GPS Solutions

, Volume 16, Issue 4, pp 519–529 | Cite as

Precision spacecraft navigation using a low-cost GPS receiver

  • Oliver Montenbruck
  • Paul Swatschina
  • Markus Markgraf
  • Stefano Santandrea
  • Joris Naudet
  • Etienne Tilmans
Original Article


Within the PROBA-2 microsatellite mission, a miniaturized single-frequency GPS receiver based on commercial-off-the-shelf (COTS) technology is employed for onboard navigation and timing. A rapid electronic fuse protects against destructive single-event latch-ups (SEL) and enables a quasi-continuous receiver operation despite the inherent sensitivity to space radiation. While limited to single-frequency C/A-code tracking with a narrow-band frontend, the receiver is able to provide precision navigation services through processing of raw GPS measurements on ground as well as a built-in real-time navigation system. In both cases, ionospheric path delays are eliminated through a combination of L1 pseudorange and carrier phase measurements, which also offers a factor-of-two noise reduction relative to code-only processing. By comparison with satellite laser ranging (SLR) measurements, a 0.3-m (3D rms) accuracy is demonstrated for the PROBA-2 reduced dynamic orbit determinations using post-processed GPS orbit and clock products. Furthermore, the experimental onboard navigation system is shown to provide real-time position information with a 3D rms accuracy of about 1 m, which notably outperforms the specification of the Standard Positioning Service (SPS). In view of their lower hardware complexity, mass budget and power requirements as well as the reduced interference susceptibility, legacy C/A-code receivers can thus provide an attractive alternative to dual-frequency receivers even for demanding navigation applications in low Earth orbit.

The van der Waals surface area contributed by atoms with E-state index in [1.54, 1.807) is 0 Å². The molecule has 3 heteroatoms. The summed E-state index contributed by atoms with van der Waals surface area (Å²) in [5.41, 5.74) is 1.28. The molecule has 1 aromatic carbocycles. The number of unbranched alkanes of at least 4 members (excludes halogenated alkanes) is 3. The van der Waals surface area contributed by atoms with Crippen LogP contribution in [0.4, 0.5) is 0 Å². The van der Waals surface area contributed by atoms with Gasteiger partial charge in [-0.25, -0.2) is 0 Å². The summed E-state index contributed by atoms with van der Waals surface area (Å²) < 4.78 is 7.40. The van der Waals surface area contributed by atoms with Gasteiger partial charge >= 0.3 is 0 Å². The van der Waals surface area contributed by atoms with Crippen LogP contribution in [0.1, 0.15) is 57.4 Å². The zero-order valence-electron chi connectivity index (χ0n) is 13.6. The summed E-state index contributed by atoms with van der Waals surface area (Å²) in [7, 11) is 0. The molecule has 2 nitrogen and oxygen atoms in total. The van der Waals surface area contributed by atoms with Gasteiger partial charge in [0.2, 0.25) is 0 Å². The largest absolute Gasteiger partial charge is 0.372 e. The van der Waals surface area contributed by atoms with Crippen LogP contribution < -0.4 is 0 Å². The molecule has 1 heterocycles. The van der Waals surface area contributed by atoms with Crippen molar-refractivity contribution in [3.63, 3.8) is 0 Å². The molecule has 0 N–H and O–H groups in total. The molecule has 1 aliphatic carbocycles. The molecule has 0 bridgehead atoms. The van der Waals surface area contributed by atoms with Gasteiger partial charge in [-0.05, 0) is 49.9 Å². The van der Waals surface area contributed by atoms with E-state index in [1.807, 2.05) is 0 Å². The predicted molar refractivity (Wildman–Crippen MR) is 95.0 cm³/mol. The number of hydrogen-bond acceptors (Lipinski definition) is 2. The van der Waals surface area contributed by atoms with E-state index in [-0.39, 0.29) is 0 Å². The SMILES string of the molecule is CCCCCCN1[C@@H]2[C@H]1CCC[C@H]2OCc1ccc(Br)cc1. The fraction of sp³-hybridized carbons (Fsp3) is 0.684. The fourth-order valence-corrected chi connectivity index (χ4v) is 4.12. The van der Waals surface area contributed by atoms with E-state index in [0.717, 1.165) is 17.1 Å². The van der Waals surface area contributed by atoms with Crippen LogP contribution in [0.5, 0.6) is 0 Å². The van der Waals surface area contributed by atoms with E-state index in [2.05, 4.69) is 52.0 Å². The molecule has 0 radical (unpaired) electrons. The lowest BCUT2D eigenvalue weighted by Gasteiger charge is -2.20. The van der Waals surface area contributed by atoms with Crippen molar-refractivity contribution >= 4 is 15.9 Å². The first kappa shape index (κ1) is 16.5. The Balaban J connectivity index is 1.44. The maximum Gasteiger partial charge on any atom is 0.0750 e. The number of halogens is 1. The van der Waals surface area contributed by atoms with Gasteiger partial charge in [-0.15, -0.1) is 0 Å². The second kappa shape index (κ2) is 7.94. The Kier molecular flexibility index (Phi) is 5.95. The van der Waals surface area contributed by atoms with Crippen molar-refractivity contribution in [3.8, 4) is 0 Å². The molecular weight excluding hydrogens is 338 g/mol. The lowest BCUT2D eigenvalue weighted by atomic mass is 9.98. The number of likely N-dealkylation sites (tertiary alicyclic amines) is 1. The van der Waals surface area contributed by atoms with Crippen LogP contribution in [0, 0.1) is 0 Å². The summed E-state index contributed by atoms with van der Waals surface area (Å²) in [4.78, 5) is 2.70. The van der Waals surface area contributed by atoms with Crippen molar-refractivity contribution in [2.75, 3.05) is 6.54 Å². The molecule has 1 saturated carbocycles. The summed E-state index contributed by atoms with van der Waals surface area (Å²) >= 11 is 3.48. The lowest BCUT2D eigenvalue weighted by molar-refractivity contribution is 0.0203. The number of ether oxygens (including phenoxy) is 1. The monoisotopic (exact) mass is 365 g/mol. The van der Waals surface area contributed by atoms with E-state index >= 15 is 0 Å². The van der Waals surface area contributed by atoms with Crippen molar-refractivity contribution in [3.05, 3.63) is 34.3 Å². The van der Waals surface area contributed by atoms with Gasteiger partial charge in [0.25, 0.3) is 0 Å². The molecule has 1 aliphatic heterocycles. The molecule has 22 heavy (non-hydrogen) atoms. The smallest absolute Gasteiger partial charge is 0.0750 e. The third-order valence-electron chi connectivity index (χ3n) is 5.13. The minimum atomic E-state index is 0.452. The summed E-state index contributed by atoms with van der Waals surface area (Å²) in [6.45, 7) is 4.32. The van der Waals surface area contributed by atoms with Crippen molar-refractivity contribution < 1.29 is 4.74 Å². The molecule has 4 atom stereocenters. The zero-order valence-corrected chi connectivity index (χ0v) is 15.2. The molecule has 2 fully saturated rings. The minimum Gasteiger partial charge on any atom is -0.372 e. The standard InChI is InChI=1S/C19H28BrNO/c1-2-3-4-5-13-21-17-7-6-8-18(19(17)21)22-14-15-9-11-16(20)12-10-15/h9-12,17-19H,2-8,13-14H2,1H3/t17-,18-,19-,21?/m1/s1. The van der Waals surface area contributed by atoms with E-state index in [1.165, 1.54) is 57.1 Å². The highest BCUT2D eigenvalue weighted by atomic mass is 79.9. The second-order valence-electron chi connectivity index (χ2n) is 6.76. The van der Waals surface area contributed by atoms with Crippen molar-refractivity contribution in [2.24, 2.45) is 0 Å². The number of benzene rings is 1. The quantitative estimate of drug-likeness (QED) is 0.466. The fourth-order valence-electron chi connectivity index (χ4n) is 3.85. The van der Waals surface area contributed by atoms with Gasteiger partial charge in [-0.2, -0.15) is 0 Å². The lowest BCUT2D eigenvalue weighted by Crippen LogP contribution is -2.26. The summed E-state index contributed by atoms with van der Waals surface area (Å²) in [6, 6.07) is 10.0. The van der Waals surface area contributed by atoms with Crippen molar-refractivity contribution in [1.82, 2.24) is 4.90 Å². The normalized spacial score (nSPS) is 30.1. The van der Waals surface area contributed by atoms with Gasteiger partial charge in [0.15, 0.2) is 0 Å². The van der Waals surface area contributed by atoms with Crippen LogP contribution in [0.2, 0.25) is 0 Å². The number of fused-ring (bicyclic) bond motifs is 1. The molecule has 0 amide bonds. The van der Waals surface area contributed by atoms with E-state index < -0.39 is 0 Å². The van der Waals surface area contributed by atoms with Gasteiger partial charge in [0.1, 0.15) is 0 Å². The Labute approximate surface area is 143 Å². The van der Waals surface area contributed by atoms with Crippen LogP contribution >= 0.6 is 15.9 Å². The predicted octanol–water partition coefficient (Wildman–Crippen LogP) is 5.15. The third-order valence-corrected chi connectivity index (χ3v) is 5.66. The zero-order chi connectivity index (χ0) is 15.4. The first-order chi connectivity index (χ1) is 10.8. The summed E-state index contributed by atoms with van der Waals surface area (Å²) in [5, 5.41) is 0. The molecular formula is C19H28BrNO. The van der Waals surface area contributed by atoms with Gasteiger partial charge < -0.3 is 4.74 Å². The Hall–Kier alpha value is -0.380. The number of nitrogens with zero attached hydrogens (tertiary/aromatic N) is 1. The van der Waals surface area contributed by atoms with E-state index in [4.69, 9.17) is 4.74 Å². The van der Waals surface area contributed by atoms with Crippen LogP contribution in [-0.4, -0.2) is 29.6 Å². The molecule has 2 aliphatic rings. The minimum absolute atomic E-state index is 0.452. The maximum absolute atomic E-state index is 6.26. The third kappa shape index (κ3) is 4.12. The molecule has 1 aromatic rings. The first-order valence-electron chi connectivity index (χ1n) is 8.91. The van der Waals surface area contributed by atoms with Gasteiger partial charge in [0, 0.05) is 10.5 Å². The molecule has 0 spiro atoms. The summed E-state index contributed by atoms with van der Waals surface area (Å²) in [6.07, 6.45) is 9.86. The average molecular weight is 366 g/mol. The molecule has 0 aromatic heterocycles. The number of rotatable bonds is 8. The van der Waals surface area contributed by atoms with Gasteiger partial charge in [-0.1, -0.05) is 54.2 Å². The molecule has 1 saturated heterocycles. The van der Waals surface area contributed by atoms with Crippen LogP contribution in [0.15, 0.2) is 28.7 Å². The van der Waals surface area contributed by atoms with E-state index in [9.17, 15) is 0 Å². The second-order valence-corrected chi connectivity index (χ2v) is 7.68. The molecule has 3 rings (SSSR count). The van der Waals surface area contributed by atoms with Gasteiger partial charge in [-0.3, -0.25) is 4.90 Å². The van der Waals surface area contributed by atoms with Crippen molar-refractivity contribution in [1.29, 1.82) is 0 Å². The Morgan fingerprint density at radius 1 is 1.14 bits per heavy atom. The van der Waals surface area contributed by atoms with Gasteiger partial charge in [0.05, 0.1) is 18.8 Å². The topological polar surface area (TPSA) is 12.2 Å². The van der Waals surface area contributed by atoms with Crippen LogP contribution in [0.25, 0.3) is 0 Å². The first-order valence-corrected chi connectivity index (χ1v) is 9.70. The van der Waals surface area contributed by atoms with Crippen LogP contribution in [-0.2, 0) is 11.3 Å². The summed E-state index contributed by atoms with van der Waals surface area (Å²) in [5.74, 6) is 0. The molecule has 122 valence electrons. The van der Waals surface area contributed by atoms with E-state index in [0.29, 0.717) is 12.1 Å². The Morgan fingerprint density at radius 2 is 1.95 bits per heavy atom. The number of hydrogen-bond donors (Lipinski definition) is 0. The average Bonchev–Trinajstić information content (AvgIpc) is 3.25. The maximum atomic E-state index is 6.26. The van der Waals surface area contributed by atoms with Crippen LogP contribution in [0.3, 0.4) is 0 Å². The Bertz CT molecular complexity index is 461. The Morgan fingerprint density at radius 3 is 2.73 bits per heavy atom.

Orbit determination Real-time navigation Satellite laser ranging Single-frequency GPS GRAPHIC COTS SEL PROBA-2 Phoenix-XNS 



GPS orbit and clock solutions for the PROBA-2 precise orbit determination for the present study have been contributed by the Center for Orbit Determination in Europe (CODE) based on observations of the International GNSS Service (IGS). Offline simulations of the real-time navigation filter have been based on daily broadcast ephemeris parameter compiled by the IGS. Satellite laser ranging of the PROBA-2 spacecraft for validating the precise orbit determination and navigations functions has kindly been provided by the International Laser Ranging Service (ILRS) using its worldwide net of SLR tracking stations. The support of all institutions is highly appreciated and gratefully acknowledged.


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Copyright information

© Springer-Verlag 2011

Authors and Affiliations

  • Oliver Montenbruck
    • 1
  • Paul Swatschina
    • 1
  • Markus Markgraf
    • 1
  • Stefano Santandrea
    • 2
  • Joris Naudet
    • 3
  • Etienne Tilmans
    • 4
  1. 1.German Space Operations CenterDeutsches Zentrum für Luft- und RaumfahrtWeßlingGermany
  2. 2.ESA/ESTECNoordwijkThe Netherlands
  3. 3.QinetiQ SpaceKruibekeBelgium
  4. 4.ESA Redu CenterReduBelgium

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